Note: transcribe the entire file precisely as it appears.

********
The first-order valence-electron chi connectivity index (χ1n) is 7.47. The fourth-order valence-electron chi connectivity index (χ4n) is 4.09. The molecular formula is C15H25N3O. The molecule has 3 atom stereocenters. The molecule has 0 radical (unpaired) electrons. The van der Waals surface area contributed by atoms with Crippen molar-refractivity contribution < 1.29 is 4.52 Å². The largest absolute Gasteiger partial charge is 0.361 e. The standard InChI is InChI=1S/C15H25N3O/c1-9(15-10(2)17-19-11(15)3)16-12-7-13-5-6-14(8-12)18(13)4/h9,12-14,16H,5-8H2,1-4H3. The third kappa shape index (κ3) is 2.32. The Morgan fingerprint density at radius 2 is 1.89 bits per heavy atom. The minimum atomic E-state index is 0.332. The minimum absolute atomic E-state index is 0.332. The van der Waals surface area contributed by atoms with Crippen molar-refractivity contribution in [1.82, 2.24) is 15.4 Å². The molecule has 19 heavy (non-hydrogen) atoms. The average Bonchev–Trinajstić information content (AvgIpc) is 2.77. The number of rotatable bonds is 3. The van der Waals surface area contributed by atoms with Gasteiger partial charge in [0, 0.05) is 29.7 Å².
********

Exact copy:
The first-order valence-electron chi connectivity index (χ1n) is 7.47. The fourth-order valence-electron chi connectivity index (χ4n) is 4.09. The molecular formula is C15H25N3O. The molecule has 3 atom stereocenters. The molecule has 0 radical (unpaired) electrons. The van der Waals surface area contributed by atoms with Crippen molar-refractivity contribution < 1.29 is 4.52 Å². The largest absolute Gasteiger partial charge is 0.361 e. The standard InChI is InChI=1S/C15H25N3O/c1-9(15-10(2)17-19-11(15)3)16-12-7-13-5-6-14(8-12)18(13)4/h9,12-14,16H,5-8H2,1-4H3. The third kappa shape index (κ3) is 2.32. The Morgan fingerprint density at radius 2 is 1.89 bits per heavy atom. The minimum atomic E-state index is 0.332. The minimum absolute atomic E-state index is 0.332. The van der Waals surface area contributed by atoms with Crippen molar-refractivity contribution in [1.82, 2.24) is 15.4 Å². The molecule has 19 heavy (non-hydrogen) atoms. The average Bonchev–Trinajstić information content (AvgIpc) is 2.77. The number of rotatable bonds is 3. The van der Waals surface area contributed by atoms with Gasteiger partial charge in [0, 0.05) is 29.7 Å².